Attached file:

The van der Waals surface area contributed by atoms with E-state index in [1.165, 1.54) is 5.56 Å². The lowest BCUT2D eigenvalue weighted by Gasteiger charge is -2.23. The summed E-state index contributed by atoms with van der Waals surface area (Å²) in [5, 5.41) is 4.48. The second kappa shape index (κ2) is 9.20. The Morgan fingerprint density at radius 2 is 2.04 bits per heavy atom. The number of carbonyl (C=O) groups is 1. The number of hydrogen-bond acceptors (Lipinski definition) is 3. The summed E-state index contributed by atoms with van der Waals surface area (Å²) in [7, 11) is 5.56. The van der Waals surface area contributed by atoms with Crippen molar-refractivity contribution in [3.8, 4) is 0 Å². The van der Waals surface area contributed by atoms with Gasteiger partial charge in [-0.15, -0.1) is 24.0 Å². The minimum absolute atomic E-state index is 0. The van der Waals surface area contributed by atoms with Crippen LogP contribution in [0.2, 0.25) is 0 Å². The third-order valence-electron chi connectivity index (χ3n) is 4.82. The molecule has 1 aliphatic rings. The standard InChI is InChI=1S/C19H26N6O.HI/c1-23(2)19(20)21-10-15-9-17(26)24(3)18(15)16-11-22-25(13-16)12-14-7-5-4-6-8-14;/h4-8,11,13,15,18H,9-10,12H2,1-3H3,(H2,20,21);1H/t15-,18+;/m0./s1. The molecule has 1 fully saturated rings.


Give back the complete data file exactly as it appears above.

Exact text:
The van der Waals surface area contributed by atoms with E-state index in [1.165, 1.54) is 5.56 Å². The lowest BCUT2D eigenvalue weighted by Gasteiger charge is -2.23. The summed E-state index contributed by atoms with van der Waals surface area (Å²) in [5, 5.41) is 4.48. The second kappa shape index (κ2) is 9.20. The Morgan fingerprint density at radius 2 is 2.04 bits per heavy atom. The number of carbonyl (C=O) groups is 1. The number of hydrogen-bond acceptors (Lipinski definition) is 3. The summed E-state index contributed by atoms with van der Waals surface area (Å²) in [7, 11) is 5.56. The van der Waals surface area contributed by atoms with Crippen molar-refractivity contribution in [3.8, 4) is 0 Å². The van der Waals surface area contributed by atoms with Gasteiger partial charge in [-0.15, -0.1) is 24.0 Å². The minimum absolute atomic E-state index is 0. The van der Waals surface area contributed by atoms with Crippen LogP contribution in [0.2, 0.25) is 0 Å². The third-order valence-electron chi connectivity index (χ3n) is 4.82. The molecule has 1 aliphatic rings. The standard InChI is InChI=1S/C19H26N6O.HI/c1-23(2)19(20)21-10-15-9-17(26)24(3)18(15)16-11-22-25(13-16)12-14-7-5-4-6-8-14;/h4-8,11,13,15,18H,9-10,12H2,1-3H3,(H2,20,21);1H/t15-,18+;/m0./s1. The molecule has 1 fully saturated rings.